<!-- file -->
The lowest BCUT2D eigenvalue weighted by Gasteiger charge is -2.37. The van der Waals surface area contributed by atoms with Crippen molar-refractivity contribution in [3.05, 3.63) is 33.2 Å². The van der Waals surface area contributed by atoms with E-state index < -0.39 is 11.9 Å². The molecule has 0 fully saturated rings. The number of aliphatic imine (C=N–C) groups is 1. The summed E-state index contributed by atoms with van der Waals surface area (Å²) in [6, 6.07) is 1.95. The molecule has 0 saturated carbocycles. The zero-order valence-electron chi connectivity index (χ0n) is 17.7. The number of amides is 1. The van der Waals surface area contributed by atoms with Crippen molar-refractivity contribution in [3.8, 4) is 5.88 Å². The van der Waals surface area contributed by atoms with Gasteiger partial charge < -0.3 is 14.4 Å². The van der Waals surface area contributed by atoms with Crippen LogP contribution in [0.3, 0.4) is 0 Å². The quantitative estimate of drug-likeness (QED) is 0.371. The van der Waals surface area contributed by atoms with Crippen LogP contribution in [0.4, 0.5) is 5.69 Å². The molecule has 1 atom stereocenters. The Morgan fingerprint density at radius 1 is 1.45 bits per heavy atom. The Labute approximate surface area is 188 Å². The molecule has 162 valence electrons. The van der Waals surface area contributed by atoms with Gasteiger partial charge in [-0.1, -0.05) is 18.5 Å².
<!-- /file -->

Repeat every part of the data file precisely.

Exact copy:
The lowest BCUT2D eigenvalue weighted by Gasteiger charge is -2.37. The van der Waals surface area contributed by atoms with Crippen molar-refractivity contribution in [3.05, 3.63) is 33.2 Å². The van der Waals surface area contributed by atoms with E-state index < -0.39 is 11.9 Å². The molecule has 0 fully saturated rings. The number of aliphatic imine (C=N–C) groups is 1. The summed E-state index contributed by atoms with van der Waals surface area (Å²) in [6, 6.07) is 1.95. The molecule has 0 saturated carbocycles. The zero-order valence-electron chi connectivity index (χ0n) is 17.7. The number of amides is 1. The van der Waals surface area contributed by atoms with Crippen molar-refractivity contribution in [3.8, 4) is 5.88 Å². The van der Waals surface area contributed by atoms with Gasteiger partial charge < -0.3 is 14.4 Å². The van der Waals surface area contributed by atoms with Crippen LogP contribution in [0.3, 0.4) is 0 Å². The quantitative estimate of drug-likeness (QED) is 0.371. The van der Waals surface area contributed by atoms with Crippen LogP contribution in [0.4, 0.5) is 5.69 Å². The molecule has 1 atom stereocenters. The Morgan fingerprint density at radius 1 is 1.45 bits per heavy atom. The Labute approximate surface area is 188 Å². The molecule has 162 valence electrons. The van der Waals surface area contributed by atoms with Gasteiger partial charge in [-0.1, -0.05) is 18.5 Å².